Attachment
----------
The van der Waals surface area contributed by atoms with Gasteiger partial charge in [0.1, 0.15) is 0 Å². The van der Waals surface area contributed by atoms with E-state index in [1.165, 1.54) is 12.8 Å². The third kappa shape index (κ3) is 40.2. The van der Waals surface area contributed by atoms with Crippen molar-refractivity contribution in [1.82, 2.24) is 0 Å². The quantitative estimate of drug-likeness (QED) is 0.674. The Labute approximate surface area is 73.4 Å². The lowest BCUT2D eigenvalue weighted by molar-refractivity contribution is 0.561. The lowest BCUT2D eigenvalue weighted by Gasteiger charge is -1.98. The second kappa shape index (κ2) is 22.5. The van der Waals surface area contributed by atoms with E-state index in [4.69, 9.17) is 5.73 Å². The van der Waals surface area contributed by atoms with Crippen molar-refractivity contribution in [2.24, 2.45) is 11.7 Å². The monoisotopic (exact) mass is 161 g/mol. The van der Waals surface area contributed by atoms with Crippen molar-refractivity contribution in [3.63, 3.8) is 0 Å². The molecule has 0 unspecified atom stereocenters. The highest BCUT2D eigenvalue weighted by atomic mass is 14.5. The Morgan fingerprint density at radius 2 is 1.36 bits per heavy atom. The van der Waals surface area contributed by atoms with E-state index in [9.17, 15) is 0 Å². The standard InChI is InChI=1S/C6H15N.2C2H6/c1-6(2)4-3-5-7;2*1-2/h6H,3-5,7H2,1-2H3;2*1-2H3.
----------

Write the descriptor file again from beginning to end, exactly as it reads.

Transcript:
The van der Waals surface area contributed by atoms with Gasteiger partial charge in [0.1, 0.15) is 0 Å². The van der Waals surface area contributed by atoms with E-state index in [1.165, 1.54) is 12.8 Å². The third kappa shape index (κ3) is 40.2. The van der Waals surface area contributed by atoms with Crippen molar-refractivity contribution in [1.82, 2.24) is 0 Å². The quantitative estimate of drug-likeness (QED) is 0.674. The Labute approximate surface area is 73.4 Å². The lowest BCUT2D eigenvalue weighted by molar-refractivity contribution is 0.561. The lowest BCUT2D eigenvalue weighted by Gasteiger charge is -1.98. The second kappa shape index (κ2) is 22.5. The van der Waals surface area contributed by atoms with E-state index in [4.69, 9.17) is 5.73 Å². The van der Waals surface area contributed by atoms with Crippen molar-refractivity contribution in [2.24, 2.45) is 11.7 Å². The monoisotopic (exact) mass is 161 g/mol. The van der Waals surface area contributed by atoms with Crippen molar-refractivity contribution in [3.63, 3.8) is 0 Å². The molecule has 0 unspecified atom stereocenters. The highest BCUT2D eigenvalue weighted by atomic mass is 14.5. The Morgan fingerprint density at radius 2 is 1.36 bits per heavy atom. The van der Waals surface area contributed by atoms with E-state index in [9.17, 15) is 0 Å². The standard InChI is InChI=1S/C6H15N.2C2H6/c1-6(2)4-3-5-7;2*1-2/h6H,3-5,7H2,1-2H3;2*1-2H3.